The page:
The power of the Jinping experiment comes from the potential of a precise geoneutrino detection, given developments in the field in the last decade and the specifics of its location. Jinping will detect the largest geoneutrino flux (TNU signal) of all geoneutrino detectors (Fig. 2). Because of low cosmogenic and reactor antineutrino background, Jinping is expected to measure geoneutrinos with the greatest precision of all detectors, quantified as relative uncertainty of 4% after an exposure of a 3-kiloton target mass over 5 years28. The limiting factor of resolving the mantle geoneutrino flux using Jinping measurement is the uncertainty in the prediction of the lithospheric signal, which must be subtracted from the total measurement. In our geoneutrino emission model the uncertainty in the lithospheric flux simply scales with the lithospheric flux magnitude and is therefore comparatively large at Jinping.
It has been recognized that a large fraction of the expected geoneutrino flux at a detector originates from the closest few hundred km surrounding a detector24. Figure 1 shows the lithospheric contribution to the geoneutrino flux coming from the surrounding 1°longitude × 1°latitude tiles of the C1 discretization. Almost a quarter of the signal (23%) originates in the tile in which Jinping sits. The plot of cumulative geoneutrino flux versus distance to emitter (Fig. 3) at Jinping shows the steepest sloping curve of all detectors, where 50% of signal originates within 300 km distance, 60% within 500 km, and 70% within 1000 km. Thus, it is fundamentally important to characterize the local geology as it represents the largest contributor to the signal and uncertainty on the total expected flux. The geoneutrino flux estimates from the local lithosphere must become constrained by multiple geophysical and geochemical observables including existing heat flow data, seismic observations, gravity data, and measured element abundances in rocks. Local crustal studies have been performed around KamLAND, Borexino, and SNO+ and constitute an urgent challenge for geoscience in geoneutrino research at Jinping and JUNO.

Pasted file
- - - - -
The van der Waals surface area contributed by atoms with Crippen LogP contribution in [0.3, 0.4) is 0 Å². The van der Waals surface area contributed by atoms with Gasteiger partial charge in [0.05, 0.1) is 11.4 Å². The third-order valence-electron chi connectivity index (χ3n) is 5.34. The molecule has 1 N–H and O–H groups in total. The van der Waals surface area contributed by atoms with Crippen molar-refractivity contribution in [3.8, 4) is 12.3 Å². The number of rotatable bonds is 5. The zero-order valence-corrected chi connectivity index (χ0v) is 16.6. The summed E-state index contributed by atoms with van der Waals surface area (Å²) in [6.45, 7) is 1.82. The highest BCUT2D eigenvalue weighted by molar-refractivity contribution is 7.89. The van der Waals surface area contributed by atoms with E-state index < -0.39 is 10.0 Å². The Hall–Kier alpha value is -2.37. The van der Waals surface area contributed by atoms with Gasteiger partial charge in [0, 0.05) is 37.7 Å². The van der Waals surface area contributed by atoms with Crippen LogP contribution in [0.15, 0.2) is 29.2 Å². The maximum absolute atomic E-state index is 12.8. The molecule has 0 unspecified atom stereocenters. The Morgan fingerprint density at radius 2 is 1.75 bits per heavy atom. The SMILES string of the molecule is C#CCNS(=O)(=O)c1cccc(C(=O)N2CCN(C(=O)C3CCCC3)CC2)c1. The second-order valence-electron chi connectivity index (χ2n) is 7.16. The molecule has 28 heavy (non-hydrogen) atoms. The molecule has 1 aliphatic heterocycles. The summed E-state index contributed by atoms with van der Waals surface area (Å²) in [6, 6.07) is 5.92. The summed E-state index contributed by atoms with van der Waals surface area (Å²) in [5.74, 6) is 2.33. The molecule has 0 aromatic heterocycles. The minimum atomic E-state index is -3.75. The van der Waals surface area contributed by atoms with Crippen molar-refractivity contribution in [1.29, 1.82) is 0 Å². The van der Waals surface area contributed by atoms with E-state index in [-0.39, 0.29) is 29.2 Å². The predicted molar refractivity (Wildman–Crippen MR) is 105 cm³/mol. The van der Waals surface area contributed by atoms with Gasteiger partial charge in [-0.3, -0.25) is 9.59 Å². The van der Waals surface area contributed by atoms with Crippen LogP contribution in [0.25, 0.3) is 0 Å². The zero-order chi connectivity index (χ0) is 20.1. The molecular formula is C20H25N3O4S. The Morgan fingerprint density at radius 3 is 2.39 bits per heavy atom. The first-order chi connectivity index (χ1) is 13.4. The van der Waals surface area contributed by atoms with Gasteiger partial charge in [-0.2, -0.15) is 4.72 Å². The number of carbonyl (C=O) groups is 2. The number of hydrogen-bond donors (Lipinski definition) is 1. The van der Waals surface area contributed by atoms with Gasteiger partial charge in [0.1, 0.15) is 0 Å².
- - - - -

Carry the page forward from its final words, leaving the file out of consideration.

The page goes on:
The area around Jinping has been heavily studied because of the many devastating earthquakes that have occurred in the region, with the most recent ones being the 2008 Wenchuan (Sichuan) earthquake and the 2013 Lushan earthquake42,43,44,45,46. Furthermore, Jinping is sited on the eastward facing ramp of the Tibetan Plateau that abuts the Sichuan Basin and is known to be located in one of the world’s fastest moving geological regions, with vertical uplift rates reaching up to 6 mm/yr and horizontal movements exceeding 10 mm/yr47. Hundreds of GPS measurements and identification of the many major tectonic faults reveal large scale tectonic block rotation and crustal flow in the region48,49,50,51. This region has been and continues to be intensely studied for both understanding the fundamental processes of plate tectonics and to improve our abilities to predict the occurrence and consequences of major earthquakes.